How Dubsado Works For Your Business: Web Design

Industry Series- Pintrest Size (2).png

A few weeks ago, we started a series highlighting how Dubsado works for all the amazing industries that make up our Dubsado family! From Photographers to Lawyers; Calligraphers to Doulas, Dubsado is the CRM for all creative entrepreneurs. This week, we got to hear from some amazing Dubsado Web Designers.

We asked them a little about themselves, the future of their industry and what makes Dubsado the perfect Client Management System for them! Let's meet them: 

Anastasia: Hey! I’m Anastasia! I founded The Identité Collective to provide female entrepreneurs with impeccable style, the digital strategy and beautiful design they need to elevate their brands amongst the competition. With 10 years of design + marketing experience, I bring a comprehensive Branding + Web Design process to my clients. Having moved up and down the west coast, I now reside in Austin with my husband. Travel and adventure is my primary source for inspiration, and I try to soak in as much as I can. Recent trips include Cape Town, Madrid, Barcelona, Sevilla, Granada, + Cordoba. Next year’s adventures will include Majorca, Dublin, Rome + the Almalfi Coast!

Hunter: I’m Hunter! You can find me at Hunter Laurel Creative Co serving entrepreneurs, small business owners, freelancers and side hustlers by helping them to make their message sharp, well-designed and intentional. The first time I ever helped someone else with their brand and their website, my eyes were opened to a world that had all the skills I had and wanted to use in my day dream. It was like a deep breath of fresh air to serve someone with something that can be so difficult to nail down. It sounds silly to tell people that I ultimately help others look and sound like themselves, but the reality is that it’s really difficult! So now that’s how I get to serve people every day.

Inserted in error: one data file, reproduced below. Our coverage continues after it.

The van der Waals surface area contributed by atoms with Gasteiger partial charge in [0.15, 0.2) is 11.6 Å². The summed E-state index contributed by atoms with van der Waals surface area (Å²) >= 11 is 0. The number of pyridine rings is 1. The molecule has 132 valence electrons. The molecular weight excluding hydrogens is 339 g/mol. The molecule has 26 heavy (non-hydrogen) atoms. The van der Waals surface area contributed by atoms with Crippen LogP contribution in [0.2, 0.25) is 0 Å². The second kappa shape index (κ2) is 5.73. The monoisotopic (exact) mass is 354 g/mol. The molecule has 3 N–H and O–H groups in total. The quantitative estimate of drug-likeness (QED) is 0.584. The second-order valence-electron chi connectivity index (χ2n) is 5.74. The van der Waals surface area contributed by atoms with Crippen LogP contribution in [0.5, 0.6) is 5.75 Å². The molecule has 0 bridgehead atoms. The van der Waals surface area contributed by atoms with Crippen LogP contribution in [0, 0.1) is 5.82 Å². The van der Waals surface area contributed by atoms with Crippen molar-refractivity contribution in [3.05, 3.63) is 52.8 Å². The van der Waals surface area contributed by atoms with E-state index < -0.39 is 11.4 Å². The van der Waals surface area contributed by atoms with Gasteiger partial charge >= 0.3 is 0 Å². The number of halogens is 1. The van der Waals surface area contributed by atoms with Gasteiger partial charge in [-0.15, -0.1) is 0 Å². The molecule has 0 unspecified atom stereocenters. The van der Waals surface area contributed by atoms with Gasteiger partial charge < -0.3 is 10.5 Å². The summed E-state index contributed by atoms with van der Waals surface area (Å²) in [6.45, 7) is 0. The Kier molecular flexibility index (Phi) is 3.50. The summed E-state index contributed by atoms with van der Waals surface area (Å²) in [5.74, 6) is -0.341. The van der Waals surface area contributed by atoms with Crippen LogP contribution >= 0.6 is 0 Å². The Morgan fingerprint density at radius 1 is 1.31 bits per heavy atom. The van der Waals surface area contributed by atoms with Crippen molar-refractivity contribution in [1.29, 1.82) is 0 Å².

Liz: Hey y'all, I'm Liz, the owner + designer over at Lux + Vita. Lux + Vita is a full-service graphic design studio serving nonprofits and creative entrepreneurs through branding, websites and more. I've been serving others in any way I can through design since 2010. I love helping other solve problems, whether it's design or business related - if you hop on a call with me, you'll probably end up with a page full of tips and sites to check out. When I'm not working you can find me, my hubby and our rescue pup, Delta, exploring our new home state of Texas.


1) How did you learn your craft?

Anastasia: I went to college for advertising and graphic design. When I got my first big job as a Director of Marketing, people just kept coming to me for freelance marketing work, and designing websites became something I taught myself. I took what I learned in school and stayed up super late after hours filling in the blanks. Definitely a trial and error process! Eventually, I started getting better at it and people started paying me more for it. I learn so much with each and every project - I'm constantly improving and my clients push me to new levels.

Hunter: I majored in Journalism at Azusa Pacific University, but also studied design and marketing, which gave me my first taste of doing web design, mostly from a blogging standpoint. I designed my first site while attending APU, and fell in love with the web design process. There is something really magical when logistics, systems, and design work together for good. However, the design and function of having a beautiful site that impacted people felt like something a lot of people – entrepreneurs and small businesses especially – needed help with! I continued my design education after college using online programs like Lynda and Treehouse.

Liz: I’m completely self-taught, I started doing web design when I was an intern at a regional church office in New England. They had no idea how to do updates to their website and I figured since I’m a fast learner, I could watch the tutorials for using the site and do it for them. From there I learned how to move their site over to Wordpress by reading blogs, watching videos and asking others I knew who used the platform. At one point a few years ago I took a few classes through, but other than that I’ve never actually taken a course or gone to school for anything that I currently do.



2) As a Web Designer, how has Dubsado been most impactful to your business?

Anastasia: Without Dubsado, I don't know if I'd still be in business. It's been most impactful by much it legitimizes my business from a client perspective. The professional, seamless on boarding process immediately justifies my pricing, and clients book with me more confidentially. It takes me from "solopreneur" to full service design studio instantly. I joke with my husband at least once a week that I'm getting a #dubsadoforlife tattoo.